Managers face hurdles in Brazil
Updated: 2015-01-26 06:23
By YANG YAO in Beijing(China Daily Latin America)
As investment and trade between China and Brazil has risen over the years, so has the demand for professional Chinese managers in Brazil, said Yue Haiping, director general of the Association of Chinese Professional Managers in Brazil.
Having worked as a manager for Chinese companies in Sao Paulo, Yue served Gree Electric Company and Eletronicos Ipe (Ipe Electronics).
Yue believes that Chinese enterprises would have great development chances in Brazil in areas such as clean energy, farming, livestock, telecommunication and banking. However, Chinese managers in Brazil face big challenges and high costs.
"First, the logistics in Brazil is under-developed and the cost of transportation is quite high," he said, using Gree air conditioners an example.
"Our main market is in southeast Brazil, far away from our factory and there is no way to send the products directly from Sao Paulo to the clients," he said. "We have to transport the products to Sao Paulo first then send to customers. We calculated the cost and found that it is cheaper to send products from China to Sao Paulo than from our factories to Sao Paulo. You can't imagine how expensive the logistics are in Brazil."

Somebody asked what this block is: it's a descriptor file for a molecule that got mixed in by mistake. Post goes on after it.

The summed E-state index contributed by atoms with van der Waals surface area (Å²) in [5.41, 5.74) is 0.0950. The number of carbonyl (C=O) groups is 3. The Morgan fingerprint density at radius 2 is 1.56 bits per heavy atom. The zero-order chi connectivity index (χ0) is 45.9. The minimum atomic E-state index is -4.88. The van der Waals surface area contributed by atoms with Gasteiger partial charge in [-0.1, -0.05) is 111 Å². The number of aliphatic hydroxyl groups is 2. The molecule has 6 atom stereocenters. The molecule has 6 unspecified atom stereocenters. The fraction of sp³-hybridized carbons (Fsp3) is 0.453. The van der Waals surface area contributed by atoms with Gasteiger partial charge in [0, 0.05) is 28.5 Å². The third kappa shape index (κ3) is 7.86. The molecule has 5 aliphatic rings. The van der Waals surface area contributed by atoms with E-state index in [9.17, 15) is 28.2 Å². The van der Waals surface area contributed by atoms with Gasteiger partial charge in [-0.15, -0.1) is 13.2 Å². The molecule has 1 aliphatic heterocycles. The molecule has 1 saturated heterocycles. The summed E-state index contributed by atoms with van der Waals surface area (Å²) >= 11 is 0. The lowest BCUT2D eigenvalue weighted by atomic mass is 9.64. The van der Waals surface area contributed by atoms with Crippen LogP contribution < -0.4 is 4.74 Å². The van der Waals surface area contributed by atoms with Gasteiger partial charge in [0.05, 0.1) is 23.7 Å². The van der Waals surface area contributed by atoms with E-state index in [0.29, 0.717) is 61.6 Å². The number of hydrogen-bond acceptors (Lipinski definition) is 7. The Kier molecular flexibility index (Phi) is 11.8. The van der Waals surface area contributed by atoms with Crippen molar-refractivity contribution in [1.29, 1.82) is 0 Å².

Yue said another issue is the strict requirements of labor unions and labor laws, which are quite different from China.
"We started to build Gree factory in 2001. Striking is a huge thing here. Every year Brazil would publish inflation rates and work unions would require companies to raise salaries accordingly, which is very different from where I come from," he said.
"Also Brazilian tax is very complicated, which is another big challenge," he said.
Brazil is a federal state and has three levels of taxes - federal, state and city.
Yue said that many Chinese businessmen practice the Chinese way of doing business in Brazil, which does not work.
"There is no shortcut if you want to enter the Brazilian market," he said. "You need to really understand the country and culture in order to do well here."
He said that when he first came to Brazil, he used to keep in contact with clients via email, which he later found was not effective.
"The locals prefer face-to-face communication than emails or phone calls, I adjusted my communication methods accordingly," he said.
"Life pace is slower here, therefore if you hire locals, you also need to get used to their pace of life," Yue said. "Try to read more books about Brazil and learn its history, also it is not a bad idea to learn Samba to fit in."